Hollywood has never been more enamored with the tradecraft novels of John le Carré than they are right now, having gained in popularity in this post 9/11 society of ours. But for me, I’ve always had something of a love/hate relationship with his work. While the murky games of spies and dark government assets is one le Carre knows better than anybody, the realism of his writing doesn’t always make for the greatest entertainment. Every now and then you wish a car would blow up or somebody would fire a rocket launcher or something. Much like the most recent le Carre adaptation, Tinker Tailor Soldier Spy, A Most Wanted Man is another pot boiler with a great cast and a story that emphasizes facts, figures, and mood while leaving character in the background.
Philip Seymour Hoffman brings a palpable weariness to the role of Gunther Bachmann, an espionage operative in Hamburg, a country trying to overcome its reputation as a hot bed of terrorist activity. Gunther is part of an organization so secret, so deep in the weeds nobody knows who they report to. They operate on their own, preventing any security threats in a way they see fit. Like many of le Carre’s most popular protagonists, Gunther is a shrewd, calculating man who is smarter and tougher than his physical appearance would suggest. He’s a man called on to make the hard decisions because he always does.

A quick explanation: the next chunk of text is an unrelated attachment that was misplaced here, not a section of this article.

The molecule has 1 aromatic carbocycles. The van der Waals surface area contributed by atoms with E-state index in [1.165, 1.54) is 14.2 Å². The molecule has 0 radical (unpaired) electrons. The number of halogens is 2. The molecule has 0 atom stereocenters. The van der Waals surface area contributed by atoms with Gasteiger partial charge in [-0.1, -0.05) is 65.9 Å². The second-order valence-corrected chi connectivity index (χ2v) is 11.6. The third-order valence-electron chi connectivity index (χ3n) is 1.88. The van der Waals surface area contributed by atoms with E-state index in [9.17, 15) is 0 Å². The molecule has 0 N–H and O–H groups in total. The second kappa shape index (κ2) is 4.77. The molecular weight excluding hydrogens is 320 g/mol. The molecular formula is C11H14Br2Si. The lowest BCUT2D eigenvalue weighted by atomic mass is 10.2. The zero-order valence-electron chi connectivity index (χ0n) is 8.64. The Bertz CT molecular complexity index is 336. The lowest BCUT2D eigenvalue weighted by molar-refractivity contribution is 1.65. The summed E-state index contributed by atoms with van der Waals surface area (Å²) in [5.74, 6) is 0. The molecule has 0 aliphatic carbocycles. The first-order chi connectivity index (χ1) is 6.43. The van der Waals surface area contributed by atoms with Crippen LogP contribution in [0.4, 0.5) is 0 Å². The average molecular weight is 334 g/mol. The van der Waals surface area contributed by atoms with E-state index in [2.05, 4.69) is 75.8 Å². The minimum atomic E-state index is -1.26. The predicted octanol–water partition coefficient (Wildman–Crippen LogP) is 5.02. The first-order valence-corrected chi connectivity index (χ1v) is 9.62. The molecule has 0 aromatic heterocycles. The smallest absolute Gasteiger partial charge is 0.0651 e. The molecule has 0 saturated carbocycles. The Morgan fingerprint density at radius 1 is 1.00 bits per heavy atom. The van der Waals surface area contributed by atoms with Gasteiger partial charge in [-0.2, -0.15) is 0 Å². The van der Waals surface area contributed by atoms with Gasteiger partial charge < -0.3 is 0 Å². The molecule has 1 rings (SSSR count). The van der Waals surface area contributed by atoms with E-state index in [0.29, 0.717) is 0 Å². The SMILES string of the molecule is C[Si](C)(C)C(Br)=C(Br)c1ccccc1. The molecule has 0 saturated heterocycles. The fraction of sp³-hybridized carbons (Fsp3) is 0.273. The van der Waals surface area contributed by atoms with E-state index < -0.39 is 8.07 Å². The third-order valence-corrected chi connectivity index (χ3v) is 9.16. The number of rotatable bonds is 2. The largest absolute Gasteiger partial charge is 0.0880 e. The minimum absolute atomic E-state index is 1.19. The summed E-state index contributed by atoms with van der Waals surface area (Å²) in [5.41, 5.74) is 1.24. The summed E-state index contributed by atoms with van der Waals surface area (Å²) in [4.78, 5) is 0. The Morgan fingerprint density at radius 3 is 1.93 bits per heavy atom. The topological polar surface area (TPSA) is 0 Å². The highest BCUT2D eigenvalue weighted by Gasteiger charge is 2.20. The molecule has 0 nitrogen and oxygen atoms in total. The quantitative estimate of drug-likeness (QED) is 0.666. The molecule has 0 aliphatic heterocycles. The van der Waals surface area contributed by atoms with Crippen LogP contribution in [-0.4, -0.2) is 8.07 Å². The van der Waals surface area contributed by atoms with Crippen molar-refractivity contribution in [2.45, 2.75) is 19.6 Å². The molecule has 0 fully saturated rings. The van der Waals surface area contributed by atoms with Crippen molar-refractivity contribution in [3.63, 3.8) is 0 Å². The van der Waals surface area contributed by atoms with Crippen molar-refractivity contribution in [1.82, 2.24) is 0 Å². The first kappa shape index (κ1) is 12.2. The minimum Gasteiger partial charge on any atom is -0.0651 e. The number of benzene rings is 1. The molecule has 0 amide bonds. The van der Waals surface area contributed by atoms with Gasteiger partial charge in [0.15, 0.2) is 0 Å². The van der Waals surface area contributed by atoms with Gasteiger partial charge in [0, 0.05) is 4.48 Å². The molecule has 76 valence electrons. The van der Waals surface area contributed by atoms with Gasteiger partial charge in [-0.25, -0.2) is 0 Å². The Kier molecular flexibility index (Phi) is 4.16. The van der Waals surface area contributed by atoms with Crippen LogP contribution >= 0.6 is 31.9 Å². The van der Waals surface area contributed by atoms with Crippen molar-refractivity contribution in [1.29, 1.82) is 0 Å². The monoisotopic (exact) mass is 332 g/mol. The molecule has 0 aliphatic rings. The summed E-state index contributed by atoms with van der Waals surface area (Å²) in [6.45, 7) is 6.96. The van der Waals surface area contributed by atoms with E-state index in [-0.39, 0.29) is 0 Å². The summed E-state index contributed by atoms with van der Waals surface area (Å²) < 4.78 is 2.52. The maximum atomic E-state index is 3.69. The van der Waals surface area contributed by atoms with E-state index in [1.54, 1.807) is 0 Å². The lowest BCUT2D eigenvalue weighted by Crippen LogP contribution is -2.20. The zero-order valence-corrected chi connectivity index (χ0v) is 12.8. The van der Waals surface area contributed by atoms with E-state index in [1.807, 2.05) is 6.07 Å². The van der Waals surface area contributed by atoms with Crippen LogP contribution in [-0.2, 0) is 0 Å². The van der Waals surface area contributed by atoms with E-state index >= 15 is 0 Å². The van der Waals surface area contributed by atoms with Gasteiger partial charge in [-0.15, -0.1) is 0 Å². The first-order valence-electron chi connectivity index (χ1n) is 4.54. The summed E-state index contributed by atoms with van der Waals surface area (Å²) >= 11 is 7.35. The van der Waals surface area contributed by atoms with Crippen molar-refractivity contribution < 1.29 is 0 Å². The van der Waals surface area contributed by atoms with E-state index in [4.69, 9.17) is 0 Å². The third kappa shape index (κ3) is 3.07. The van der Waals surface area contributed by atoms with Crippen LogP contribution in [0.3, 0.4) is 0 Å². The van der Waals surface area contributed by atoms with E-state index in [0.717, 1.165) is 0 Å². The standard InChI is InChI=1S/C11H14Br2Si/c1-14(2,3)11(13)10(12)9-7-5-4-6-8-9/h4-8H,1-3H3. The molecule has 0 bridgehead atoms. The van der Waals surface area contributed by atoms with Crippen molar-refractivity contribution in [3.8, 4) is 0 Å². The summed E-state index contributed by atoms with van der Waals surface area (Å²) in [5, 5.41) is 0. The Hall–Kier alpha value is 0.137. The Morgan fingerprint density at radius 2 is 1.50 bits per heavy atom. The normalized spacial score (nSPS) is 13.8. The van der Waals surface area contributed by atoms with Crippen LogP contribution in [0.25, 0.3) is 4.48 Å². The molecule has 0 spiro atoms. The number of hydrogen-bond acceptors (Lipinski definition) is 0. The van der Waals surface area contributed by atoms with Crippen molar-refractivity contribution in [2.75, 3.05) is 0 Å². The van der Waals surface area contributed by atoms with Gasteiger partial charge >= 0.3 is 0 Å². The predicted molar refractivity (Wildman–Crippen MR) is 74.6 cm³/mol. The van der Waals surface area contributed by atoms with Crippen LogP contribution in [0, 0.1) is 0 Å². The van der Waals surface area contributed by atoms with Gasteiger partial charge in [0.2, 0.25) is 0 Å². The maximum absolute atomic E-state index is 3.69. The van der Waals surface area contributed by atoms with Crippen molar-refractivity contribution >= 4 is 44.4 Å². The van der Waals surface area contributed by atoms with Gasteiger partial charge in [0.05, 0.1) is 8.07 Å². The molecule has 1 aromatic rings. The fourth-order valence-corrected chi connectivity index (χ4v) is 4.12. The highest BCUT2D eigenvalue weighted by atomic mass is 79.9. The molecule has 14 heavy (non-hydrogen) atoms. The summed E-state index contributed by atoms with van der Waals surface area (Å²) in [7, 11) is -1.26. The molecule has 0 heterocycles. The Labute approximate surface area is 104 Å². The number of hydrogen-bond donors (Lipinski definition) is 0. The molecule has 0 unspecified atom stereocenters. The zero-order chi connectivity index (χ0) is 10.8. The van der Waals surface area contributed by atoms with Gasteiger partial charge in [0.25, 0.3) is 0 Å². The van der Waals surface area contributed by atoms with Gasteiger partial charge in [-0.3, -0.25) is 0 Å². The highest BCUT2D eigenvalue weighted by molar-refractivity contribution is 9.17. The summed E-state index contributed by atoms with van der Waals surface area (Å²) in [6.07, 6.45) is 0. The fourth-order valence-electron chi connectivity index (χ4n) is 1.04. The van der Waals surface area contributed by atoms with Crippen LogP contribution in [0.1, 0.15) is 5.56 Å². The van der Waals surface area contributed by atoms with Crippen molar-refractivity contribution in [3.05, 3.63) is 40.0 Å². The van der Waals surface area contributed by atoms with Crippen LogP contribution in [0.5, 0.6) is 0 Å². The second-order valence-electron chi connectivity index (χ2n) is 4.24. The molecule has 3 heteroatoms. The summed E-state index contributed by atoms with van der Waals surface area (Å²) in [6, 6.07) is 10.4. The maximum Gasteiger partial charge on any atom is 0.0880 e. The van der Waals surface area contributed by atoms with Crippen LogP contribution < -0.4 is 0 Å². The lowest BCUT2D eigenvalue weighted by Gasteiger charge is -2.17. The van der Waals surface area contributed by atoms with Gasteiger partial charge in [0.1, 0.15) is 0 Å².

When a battered and starving half-Chechyan, half-Russian man emerges out of nowhere seeking political asylum, it catches the attention of not only Gunther’s agency, but the CIA (represented by Robin Wright) and other departments in Germany. Gunther’s investigation into whether this man is truly who he says, or perhaps a terrorist in disguise, is undermined at every turn by those who claim to be on his side. The ways of spies are often like the mafia; it’s your friend with the biggest smile who sticks in the knife. The situation becomes cloudier when a local banker and civil rights advocate (Rachel McAdams) gets involved, along with a shady money man (Willem Dafoe) who is hired to help the refugee gain access to a sizable inheritance.
The second international thriller by Anton Corbijn (he directed George Clooney in The American), the film gets off to a slow start and never gains any momentum. Not that a le Carre story ever aims for big sizzle, the lack of energy is especially burdensome since there is so little interest in developing any of these characters. By contrast, an excellent le Carre adaptation like The Constant Gardener has a central figure with a personal stake in finding a hidden truth. It’s no less analytical than A Most Wanted Man or ‘Tinker Tailor’, but there’s an attempt to tell a story, not just go over procedures. And it’s a shame because Hoffman really is great as Gunther, a man carrying the weight of the world on his shoulders. The entire veteran cast, and yes that includes McAdams wielding a convincing German accent, fit into le Carre’s world perfectly. Ultimately, A Most Wanted Man is too stiff and calculating to appeal to anybody but the most die-hard fan of the genre.